Scootering classics: Serveta Jet 200

When all is said and done, irrefutably, a scooter can only ever be in original, unrestored condition the once.

In rallies, gatherings and the like, unrestored machines, certainly in recent(ish) times, command as much, if not more, interest from admirers as scooters that have had serious amounts of hard cash lavished on them. With spiralling prices being asked and often met for classic original condition scoots (especially 200cc examples) it is no surprise that unrestored machines are very popular. And that’s without the buyer’s planned full blown custom or a nut and bolt concours restoration, which can double, triple even quadruple the initial outlay for a finished article. Not everyone has a bank balance to rival Sir Philip Green! Given his circumstances at the time, how current owner Sacha Freeman ended up with this neat, unrestored Jet 200 makes an interesting story.

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“In 2013 I had a series 2 Lammy and a GP. I’d always wanted a GS, and hadn’t long managed to get one, when my partner was pregnant with our son. I was vaguely, but not really actively looking for a series 3 Lammy that was a bit different. I saw a Jet 200 on the internet, after which I quite fancied getting one. In original condition, not restored, with a standard engine, and it would need to be localish and the right price. On November 5 I was at a bonfire night event at Stadhampton with clubmate Stuart Green when he mentioned he’d seen a Jet 200 for sale online that was semi local. In fact another club mate, Paul Reid, was brokering the sale on behalf of the then owner.

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“I had three hurdles to overcome: was it still available? Could I afford it? And if one and two were affirmative, how and when to tell my then pregnant missus! Yes it was still available, and after getting in touch with the owner I agreed a price. In the interim I had a text message off another club-mate who had been thinking about going for the Jet himself, simply reading ‘bastard!’ If you snooze you lose. While he was deciding, I’d got there first and done the deal.”

Prior to Sacha taking ownership, over the previous few years the Jet 200 changed hands twice, though Peter Scott fell on his feet when attending a VW rally in the Portsmouth area. ”Peter Scott was on a Volkswagen rally in the Portsmouth area and he happened to be wearing a Lambretta coat. He was approached by another VW enthusiast who informed him about a Lambretta that had been found in a garage in Hastings; one of the fella’s friends had bought the garage and was he interested? Numbers were exchanged, a while later Peter went to have a look at the garage find. Under a dust sheet was a slightly tatty Jet 200 with just 6000 miles in the clock, fitted with front and rear crash bars. Of course he bought it.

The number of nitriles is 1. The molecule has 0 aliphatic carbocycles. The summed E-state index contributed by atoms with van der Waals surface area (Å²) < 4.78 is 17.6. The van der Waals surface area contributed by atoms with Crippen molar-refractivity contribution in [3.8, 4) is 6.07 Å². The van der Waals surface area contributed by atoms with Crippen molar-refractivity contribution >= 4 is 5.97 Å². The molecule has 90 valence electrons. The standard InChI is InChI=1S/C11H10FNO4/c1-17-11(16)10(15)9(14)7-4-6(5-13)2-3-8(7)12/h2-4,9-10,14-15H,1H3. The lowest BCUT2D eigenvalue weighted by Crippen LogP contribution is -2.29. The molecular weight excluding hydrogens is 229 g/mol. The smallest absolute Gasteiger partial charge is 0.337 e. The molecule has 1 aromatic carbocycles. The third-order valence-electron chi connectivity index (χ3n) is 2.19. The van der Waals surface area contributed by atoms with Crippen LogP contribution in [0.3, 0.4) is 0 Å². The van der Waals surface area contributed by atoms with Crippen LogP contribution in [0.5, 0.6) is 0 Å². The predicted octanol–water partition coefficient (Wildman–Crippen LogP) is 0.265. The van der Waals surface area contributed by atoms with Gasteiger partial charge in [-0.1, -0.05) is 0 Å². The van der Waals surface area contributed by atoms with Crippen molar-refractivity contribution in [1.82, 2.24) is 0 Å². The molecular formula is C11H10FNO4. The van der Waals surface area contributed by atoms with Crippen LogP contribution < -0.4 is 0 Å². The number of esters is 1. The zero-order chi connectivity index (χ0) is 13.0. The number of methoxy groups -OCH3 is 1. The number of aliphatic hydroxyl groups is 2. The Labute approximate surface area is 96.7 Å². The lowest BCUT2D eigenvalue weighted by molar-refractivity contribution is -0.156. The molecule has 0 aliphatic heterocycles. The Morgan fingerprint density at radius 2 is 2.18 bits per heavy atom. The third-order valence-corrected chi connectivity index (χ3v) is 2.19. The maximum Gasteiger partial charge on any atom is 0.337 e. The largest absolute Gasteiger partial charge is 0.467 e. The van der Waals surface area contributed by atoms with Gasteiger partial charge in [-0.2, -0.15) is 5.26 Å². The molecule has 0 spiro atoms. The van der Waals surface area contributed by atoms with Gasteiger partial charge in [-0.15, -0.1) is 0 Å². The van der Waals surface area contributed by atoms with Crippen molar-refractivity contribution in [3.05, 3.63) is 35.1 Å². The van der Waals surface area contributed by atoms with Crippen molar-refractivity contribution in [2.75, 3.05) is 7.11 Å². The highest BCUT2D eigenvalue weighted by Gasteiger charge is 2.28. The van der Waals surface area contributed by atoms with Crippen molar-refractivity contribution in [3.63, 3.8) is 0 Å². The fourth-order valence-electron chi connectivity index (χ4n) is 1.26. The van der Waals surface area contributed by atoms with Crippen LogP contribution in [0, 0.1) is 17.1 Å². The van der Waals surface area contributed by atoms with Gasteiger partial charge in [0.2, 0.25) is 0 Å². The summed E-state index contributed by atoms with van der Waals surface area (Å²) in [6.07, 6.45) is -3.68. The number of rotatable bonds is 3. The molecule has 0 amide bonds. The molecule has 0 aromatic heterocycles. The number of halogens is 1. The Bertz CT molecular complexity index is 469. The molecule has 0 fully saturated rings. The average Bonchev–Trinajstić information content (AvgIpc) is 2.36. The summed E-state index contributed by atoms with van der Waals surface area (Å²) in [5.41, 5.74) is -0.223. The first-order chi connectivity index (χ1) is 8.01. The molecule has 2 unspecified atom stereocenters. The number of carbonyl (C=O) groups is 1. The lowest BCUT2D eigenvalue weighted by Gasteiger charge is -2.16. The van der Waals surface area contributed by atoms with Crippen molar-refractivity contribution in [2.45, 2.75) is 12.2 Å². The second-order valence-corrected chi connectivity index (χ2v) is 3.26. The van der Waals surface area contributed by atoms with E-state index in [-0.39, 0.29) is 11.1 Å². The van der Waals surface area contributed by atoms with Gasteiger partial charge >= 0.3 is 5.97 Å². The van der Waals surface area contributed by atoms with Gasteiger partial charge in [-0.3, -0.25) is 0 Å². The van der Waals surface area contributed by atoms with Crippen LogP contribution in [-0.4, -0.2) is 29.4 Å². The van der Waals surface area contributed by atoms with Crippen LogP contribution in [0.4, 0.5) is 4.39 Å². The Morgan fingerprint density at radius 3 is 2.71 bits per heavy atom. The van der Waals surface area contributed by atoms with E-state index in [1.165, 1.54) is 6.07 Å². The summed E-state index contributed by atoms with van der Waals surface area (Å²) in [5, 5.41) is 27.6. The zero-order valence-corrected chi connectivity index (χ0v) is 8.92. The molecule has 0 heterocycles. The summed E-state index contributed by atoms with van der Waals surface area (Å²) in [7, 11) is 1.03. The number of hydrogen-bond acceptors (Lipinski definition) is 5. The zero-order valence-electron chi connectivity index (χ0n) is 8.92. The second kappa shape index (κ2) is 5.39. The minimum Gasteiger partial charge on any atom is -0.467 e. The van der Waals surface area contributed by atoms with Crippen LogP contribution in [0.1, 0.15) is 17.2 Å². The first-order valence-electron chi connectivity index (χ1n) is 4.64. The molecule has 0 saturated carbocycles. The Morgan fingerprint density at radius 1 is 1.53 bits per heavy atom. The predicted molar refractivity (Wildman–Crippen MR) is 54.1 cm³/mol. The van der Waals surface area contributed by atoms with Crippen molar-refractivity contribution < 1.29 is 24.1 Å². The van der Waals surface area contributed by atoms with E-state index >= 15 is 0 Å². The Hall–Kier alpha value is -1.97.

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“A bit of detective work on Peter’s part revealed the scooter was sold as new in Bury St Edmonds, by CJ Barnes and Sons. The first owner worked at the local tax office and he was eventually promoted, which involved relocating to Hastings. Which is how the scooter ended up there. Peter took the engine apart to check everything was as it should be and it turned out it was, as would be expected with only 6k miles clocked up. It was pretty much pristine!

Good condition still.

“He wanted the reliability of an electronic ignition system, so the original SX/Jet crank along with the ignition system were replaced with a GP crankshaft and Variotronic ignition. Peter more or less left everything else as was, apart from discarding front and rear crash bars and wheel-carrier, backrest combination. He rode it for a while, eventually giving in to the constant pestering from a chap called Jon, who became the third owner of the Jet. After a while, he sold it on to me.”

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Just the right amount of of grubby and ‘well used’, yet still tidy.

Sacha wanted an unrestored Jet 200 with a standard engine, he got unrestored, but the engine had been changed from standard. How does he feel about the not quite standard engine? “It is more or less standard, it’s had the ignition system upgraded with a crank to suit. Variotronic ignition gives brilliant lights and with its self-adjusting timing, it pulls well throughout the gears, giving a respectable 60mph sat upright, with a bit left in reserve. My first proper outing on the Jet was Modrapheniacs rally 2014 and it nailed it, full throttle there and back, it has not missed a beat. Some people are not into getting their hands dirty; the reliability of the Jet has meant I’ve not had to get my hands dirty very often. All I’ve needed to do is change a couple of cables, and replace the front sprocket collar and spring as well as the chain tensioners. I don’t mind getting my hands dirty if I have to. I like the way the Jet 200 looks like a SX200, but isn’t. I love the colour, and the old school appearance of a 1974 Lambretta, I like the original unrestored appearance, it has the look of a survivor.”

Patina on the panels wears well.

Obvious question was how did Sasha’s better half take the news that he had spent out on his fourth scooter? She took it surprisingly well, she was pretty cool about it, I did tell her I bought the Jet for our son anyway!” Once he realised how amenable she was regarding his scooter addiction, Sacha has pushed his luck so to speak. He’s doubled his scooter fleet size from four to eight in the last three years! Lucky chap to have such an understanding partner. With the 70th anniversary of Lambretta being celebrated in Milan next year, which Sacha is planning on riding to, which from his fleet will be his preferred steed? “It’ll be a toss of a coin between the GP and the Jet, it’d appeal to my sense of irony to go on the Jet, I’ll see which one nearer the time.” One thing that is for certain is that Sacha’s 1974 Jet 200 mark 2, will remain in its unrestored condition for the foreseeable future.

Breather might need a clean.



Owner’s name: Sacha Freeman

Job: HVAC engineer.

Scooter club & town: Oxford Roadrunners.